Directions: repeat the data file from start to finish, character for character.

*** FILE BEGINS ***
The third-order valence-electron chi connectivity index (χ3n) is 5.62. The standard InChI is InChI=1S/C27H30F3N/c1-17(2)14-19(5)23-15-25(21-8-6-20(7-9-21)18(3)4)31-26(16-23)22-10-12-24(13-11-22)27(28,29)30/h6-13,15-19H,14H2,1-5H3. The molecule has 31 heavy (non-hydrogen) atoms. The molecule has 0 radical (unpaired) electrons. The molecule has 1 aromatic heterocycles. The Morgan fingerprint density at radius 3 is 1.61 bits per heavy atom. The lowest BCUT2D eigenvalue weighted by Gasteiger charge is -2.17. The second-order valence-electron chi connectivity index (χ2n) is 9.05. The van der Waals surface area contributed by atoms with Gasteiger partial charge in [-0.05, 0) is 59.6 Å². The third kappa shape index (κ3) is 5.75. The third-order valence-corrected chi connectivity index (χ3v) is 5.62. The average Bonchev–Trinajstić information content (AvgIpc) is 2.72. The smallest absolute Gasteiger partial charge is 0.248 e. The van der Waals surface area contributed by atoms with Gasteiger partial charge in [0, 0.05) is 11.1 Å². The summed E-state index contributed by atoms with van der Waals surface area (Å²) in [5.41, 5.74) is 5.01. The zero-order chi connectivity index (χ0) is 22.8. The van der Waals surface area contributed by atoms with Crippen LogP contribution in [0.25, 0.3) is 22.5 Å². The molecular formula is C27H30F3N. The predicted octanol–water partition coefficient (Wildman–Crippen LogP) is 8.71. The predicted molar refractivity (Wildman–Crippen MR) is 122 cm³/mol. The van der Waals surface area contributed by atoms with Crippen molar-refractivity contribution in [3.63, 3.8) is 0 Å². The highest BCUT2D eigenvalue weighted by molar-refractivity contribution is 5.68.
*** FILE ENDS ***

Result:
The third-order valence-electron chi connectivity index (χ3n) is 5.62. The standard InChI is InChI=1S/C27H30F3N/c1-17(2)14-19(5)23-15-25(21-8-6-20(7-9-21)18(3)4)31-26(16-23)22-10-12-24(13-11-22)27(28,29)30/h6-13,15-19H,14H2,1-5H3. The molecule has 31 heavy (non-hydrogen) atoms. The molecule has 0 radical (unpaired) electrons. The molecule has 1 aromatic heterocycles. The Morgan fingerprint density at radius 3 is 1.61 bits per heavy atom. The lowest BCUT2D eigenvalue weighted by Gasteiger charge is -2.17. The second-order valence-electron chi connectivity index (χ2n) is 9.05. The van der Waals surface area contributed by atoms with Gasteiger partial charge in [-0.05, 0) is 59.6 Å². The third kappa shape index (κ3) is 5.75. The third-order valence-corrected chi connectivity index (χ3v) is 5.62. The average Bonchev–Trinajstić information content (AvgIpc) is 2.72. The smallest absolute Gasteiger partial charge is 0.248 e. The van der Waals surface area contributed by atoms with Gasteiger partial charge in [0, 0.05) is 11.1 Å². The summed E-state index contributed by atoms with van der Waals surface area (Å²) in [5.41, 5.74) is 5.01. The zero-order chi connectivity index (χ0) is 22.8. The van der Waals surface area contributed by atoms with Crippen LogP contribution in [0.25, 0.3) is 22.5 Å². The molecular formula is C27H30F3N. The predicted octanol–water partition coefficient (Wildman–Crippen LogP) is 8.71. The predicted molar refractivity (Wildman–Crippen MR) is 122 cm³/mol. The van der Waals surface area contributed by atoms with Crippen molar-refractivity contribution in [3.63, 3.8) is 0 Å². The highest BCUT2D eigenvalue weighted by molar-refractivity contribution is 5.68.